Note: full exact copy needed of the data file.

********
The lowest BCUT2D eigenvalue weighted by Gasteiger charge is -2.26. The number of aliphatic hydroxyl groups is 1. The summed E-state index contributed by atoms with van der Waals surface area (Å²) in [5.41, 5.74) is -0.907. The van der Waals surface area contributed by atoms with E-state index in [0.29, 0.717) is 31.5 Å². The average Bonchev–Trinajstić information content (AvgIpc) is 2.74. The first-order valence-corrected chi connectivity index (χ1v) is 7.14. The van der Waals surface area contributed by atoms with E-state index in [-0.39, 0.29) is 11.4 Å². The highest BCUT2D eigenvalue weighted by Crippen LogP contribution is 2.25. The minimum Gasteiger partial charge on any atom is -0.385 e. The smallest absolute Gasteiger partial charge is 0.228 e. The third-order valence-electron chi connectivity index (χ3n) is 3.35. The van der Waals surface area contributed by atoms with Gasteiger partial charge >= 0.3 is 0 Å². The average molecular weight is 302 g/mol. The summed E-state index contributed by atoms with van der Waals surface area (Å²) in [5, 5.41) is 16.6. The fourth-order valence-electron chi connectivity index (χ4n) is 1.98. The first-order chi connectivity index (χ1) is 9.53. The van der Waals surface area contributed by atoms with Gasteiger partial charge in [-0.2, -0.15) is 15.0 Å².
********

The lowest BCUT2D eigenvalue weighted by Gasteiger charge is -2.26. The number of aliphatic hydroxyl groups is 1. The summed E-state index contributed by atoms with van der Waals surface area (Å²) in [5.41, 5.74) is -0.907. The van der Waals surface area contributed by atoms with E-state index in [0.29, 0.717) is 31.5 Å². The average Bonchev–Trinajstić information content (AvgIpc) is 2.74. The first-order valence-corrected chi connectivity index (χ1v) is 7.14. The van der Waals surface area contributed by atoms with E-state index in [-0.39, 0.29) is 11.4 Å². The highest BCUT2D eigenvalue weighted by Crippen LogP contribution is 2.25. The minimum Gasteiger partial charge on any atom is -0.385 e. The smallest absolute Gasteiger partial charge is 0.228 e. The third-order valence-electron chi connectivity index (χ3n) is 3.35. The van der Waals surface area contributed by atoms with Gasteiger partial charge >= 0.3 is 0 Å². The average molecular weight is 302 g/mol. The summed E-state index contributed by atoms with van der Waals surface area (Å²) in [5, 5.41) is 16.6. The fourth-order valence-electron chi connectivity index (χ4n) is 1.98. The first-order chi connectivity index (χ1) is 9.53. The van der Waals surface area contributed by atoms with Gasteiger partial charge in [-0.2, -0.15) is 15.0 Å².